In 2012, Cao and Perrot did a temporary installation called Cloud Terrace at Dumbarton Oaks, the research library and museum in Washington, D.C. On a paved terrace, the designers floated a free-form cloud comprising wire mesh and Swarovski crystals over a reflecting pool set in pebbles. Cloud Terrace, installed in gardens originally designed by Beatrix Farrand, was the third of the studio’s cloud installations; Bow Lake Cloud, planned for a site in Washington state, will use pieces of glass salved from a landfill, stainless steel mesh, and felt.
For the main city park in Grand Prairie, Texas, Cao and Perrot created Willow Tree, a permanent centerpiece made out of stainless steel and 80,000 handmade mother-of-pearl leaves. Cao was familiar with mother-of-pearl from Vietnam, where it’s often embedded in furniture. “The sound was one thing we didn’t expect,” he says of the finished installation, “a rustling sound, like a wind chime.”
The champagne maker Laurent-Perrier asked Cao | Perrot to create an installation called Aerial Garden for a garden festival in the Tuileries in Paris in 2009. Hoping to represent champagne bubbles visually, the studio fabricated a steel tree with a 35-foot span and a profusion of champagne-colored, mother-of-pearl leaves. Here the wire-mesh clouds are around the base of the piece, anchoring grasses and flowers.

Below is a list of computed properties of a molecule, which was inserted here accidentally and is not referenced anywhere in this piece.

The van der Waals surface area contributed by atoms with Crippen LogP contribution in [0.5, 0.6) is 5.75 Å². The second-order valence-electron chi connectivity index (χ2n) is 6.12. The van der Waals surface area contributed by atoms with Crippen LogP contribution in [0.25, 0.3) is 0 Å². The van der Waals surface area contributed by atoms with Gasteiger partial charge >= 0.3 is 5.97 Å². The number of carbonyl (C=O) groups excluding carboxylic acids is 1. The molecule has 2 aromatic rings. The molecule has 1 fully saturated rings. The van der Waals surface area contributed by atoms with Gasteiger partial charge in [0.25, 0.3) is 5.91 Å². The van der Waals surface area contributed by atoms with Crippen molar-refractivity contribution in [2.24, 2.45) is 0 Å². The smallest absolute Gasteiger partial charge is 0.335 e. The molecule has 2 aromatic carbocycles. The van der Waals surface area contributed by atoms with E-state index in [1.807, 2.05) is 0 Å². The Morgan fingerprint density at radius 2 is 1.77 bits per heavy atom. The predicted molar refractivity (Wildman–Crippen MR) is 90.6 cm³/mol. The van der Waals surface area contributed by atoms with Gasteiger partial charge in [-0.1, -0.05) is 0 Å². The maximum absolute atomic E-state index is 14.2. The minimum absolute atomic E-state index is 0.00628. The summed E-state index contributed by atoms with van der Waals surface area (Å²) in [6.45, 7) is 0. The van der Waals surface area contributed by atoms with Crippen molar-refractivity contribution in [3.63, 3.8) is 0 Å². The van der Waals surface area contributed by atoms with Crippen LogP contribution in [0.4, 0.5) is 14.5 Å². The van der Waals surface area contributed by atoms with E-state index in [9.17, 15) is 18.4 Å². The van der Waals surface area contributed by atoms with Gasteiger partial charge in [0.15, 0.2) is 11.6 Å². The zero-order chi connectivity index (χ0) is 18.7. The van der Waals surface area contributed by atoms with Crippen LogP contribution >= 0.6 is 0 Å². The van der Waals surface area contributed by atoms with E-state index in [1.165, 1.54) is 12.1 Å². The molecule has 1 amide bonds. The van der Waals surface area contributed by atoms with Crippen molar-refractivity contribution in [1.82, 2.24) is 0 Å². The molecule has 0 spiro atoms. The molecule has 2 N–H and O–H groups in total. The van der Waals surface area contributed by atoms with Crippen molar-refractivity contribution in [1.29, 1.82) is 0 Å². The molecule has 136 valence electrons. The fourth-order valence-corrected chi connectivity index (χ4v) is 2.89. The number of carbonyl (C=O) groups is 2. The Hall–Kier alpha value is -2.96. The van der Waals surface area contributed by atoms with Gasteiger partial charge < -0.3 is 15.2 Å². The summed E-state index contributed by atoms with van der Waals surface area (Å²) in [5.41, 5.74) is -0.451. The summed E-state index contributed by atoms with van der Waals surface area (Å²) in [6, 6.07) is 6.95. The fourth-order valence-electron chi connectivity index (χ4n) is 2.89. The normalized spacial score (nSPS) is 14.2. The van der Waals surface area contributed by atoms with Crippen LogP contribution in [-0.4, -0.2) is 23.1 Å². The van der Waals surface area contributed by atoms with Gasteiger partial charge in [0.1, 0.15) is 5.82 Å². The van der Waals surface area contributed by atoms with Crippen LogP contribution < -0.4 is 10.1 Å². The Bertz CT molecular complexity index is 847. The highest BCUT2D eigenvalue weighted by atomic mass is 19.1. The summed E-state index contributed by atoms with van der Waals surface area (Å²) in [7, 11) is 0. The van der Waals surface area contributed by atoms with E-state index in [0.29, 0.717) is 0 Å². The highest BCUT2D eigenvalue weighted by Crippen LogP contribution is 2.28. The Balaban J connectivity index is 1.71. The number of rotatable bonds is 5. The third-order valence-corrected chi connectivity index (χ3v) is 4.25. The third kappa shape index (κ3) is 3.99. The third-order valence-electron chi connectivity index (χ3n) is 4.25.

The studio is adept at using manmade, often highly refined materials, to evoke natural forms, but with Pillow Field, Cao | Perrot sculpted the humblest natural material—earth—into an undulating, quilted field. The design team used compacted earth and thyme to create more than 200 land-pillows on a site located between mixed-income housing and the White Center, Wash., business district. The City of White Center was the client; Cao | Perrot Studio accepts commissions from public agencies as well as luxury brands like Kenzo.
Cao | Perrot created three “pollen gardens” in France for a nonprofit that promotes awareness of allergies. This, a temporary one at the potager du roi (king's kitchen garden) at Versailles, was planted with 17 species including wild wheats and poppies. Perrot loved working with the older wheat varieties, which grow tall and have different colors and textures from typical Big Ag stalks. “I’d never seen a field full of those plants. It’s fantastic, it’s beautiful,” he says.
At the Maladrerie Saint-Lazare, a 12th-century hospital for the treatment of leprosy in Beauvais, in northern France, Cao | Perrot designed Red Bowl, a temporary installation that hints at the suffering of former inhabitants. The balls of red glass allude to a medieval belief that lepers could be cured by bathing in blood, Perrot says. Visitors walk over a pond on burnt-wood ramps through a bowl formed of steel rods. “When the sun hits, you will see these little drops of blood,” Perrot says. “Also, the movement: It’s a windy site, and the whole installation will move, like wheat.”
At a ruined church in Beauvais, France, not far from the Red Bowl installation, the studio installed a companion piece called White Dome. It turns the bowl inside out and lifts it up; thousands of Swarovski crystals cascade in expanding rings.